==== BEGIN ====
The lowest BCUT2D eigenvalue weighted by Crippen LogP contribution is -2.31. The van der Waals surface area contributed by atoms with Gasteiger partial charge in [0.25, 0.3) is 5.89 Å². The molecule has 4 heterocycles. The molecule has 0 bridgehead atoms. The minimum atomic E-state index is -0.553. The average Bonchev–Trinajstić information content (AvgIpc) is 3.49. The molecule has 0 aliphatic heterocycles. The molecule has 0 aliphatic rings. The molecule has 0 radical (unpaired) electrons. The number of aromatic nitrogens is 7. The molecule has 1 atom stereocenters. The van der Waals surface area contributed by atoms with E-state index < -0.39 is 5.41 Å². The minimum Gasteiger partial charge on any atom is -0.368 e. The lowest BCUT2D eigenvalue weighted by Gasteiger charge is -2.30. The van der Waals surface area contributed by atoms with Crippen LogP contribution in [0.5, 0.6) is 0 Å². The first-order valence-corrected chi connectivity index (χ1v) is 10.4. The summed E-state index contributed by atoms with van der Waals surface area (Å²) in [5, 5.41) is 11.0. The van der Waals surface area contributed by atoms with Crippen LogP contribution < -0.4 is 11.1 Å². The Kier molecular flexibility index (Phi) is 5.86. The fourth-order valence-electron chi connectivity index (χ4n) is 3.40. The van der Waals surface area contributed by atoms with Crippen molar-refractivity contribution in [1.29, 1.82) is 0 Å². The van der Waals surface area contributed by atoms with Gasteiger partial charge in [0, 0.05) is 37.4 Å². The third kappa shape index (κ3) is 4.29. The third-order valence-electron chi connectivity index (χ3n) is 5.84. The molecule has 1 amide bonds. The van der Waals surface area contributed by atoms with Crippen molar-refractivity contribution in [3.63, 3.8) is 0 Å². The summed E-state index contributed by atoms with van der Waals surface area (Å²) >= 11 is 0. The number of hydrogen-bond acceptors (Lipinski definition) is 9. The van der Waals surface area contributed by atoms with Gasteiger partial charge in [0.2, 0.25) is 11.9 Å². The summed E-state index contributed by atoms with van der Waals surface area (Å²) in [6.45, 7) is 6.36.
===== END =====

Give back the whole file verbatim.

The lowest BCUT2D eigenvalue weighted by Crippen LogP contribution is -2.31. The van der Waals surface area contributed by atoms with Gasteiger partial charge in [0.25, 0.3) is 5.89 Å². The molecule has 4 heterocycles. The molecule has 0 bridgehead atoms. The minimum atomic E-state index is -0.553. The average Bonchev–Trinajstić information content (AvgIpc) is 3.49. The molecule has 0 aliphatic heterocycles. The molecule has 0 aliphatic rings. The molecule has 0 radical (unpaired) electrons. The number of aromatic nitrogens is 7. The molecule has 1 atom stereocenters. The van der Waals surface area contributed by atoms with E-state index < -0.39 is 5.41 Å². The minimum Gasteiger partial charge on any atom is -0.368 e. The lowest BCUT2D eigenvalue weighted by Gasteiger charge is -2.30. The van der Waals surface area contributed by atoms with Crippen LogP contribution in [0.5, 0.6) is 0 Å². The first-order valence-corrected chi connectivity index (χ1v) is 10.4. The summed E-state index contributed by atoms with van der Waals surface area (Å²) in [5, 5.41) is 11.0. The van der Waals surface area contributed by atoms with Crippen LogP contribution < -0.4 is 11.1 Å². The Kier molecular flexibility index (Phi) is 5.86. The fourth-order valence-electron chi connectivity index (χ4n) is 3.40. The van der Waals surface area contributed by atoms with Crippen molar-refractivity contribution in [1.29, 1.82) is 0 Å². The van der Waals surface area contributed by atoms with Gasteiger partial charge in [0, 0.05) is 37.4 Å². The third kappa shape index (κ3) is 4.29. The third-order valence-electron chi connectivity index (χ3n) is 5.84. The molecule has 1 amide bonds. The van der Waals surface area contributed by atoms with Crippen molar-refractivity contribution in [3.63, 3.8) is 0 Å². The summed E-state index contributed by atoms with van der Waals surface area (Å²) >= 11 is 0. The number of hydrogen-bond acceptors (Lipinski definition) is 9. The van der Waals surface area contributed by atoms with Gasteiger partial charge in [0.2, 0.25) is 11.9 Å². The summed E-state index contributed by atoms with van der Waals surface area (Å²) in [6.45, 7) is 6.36.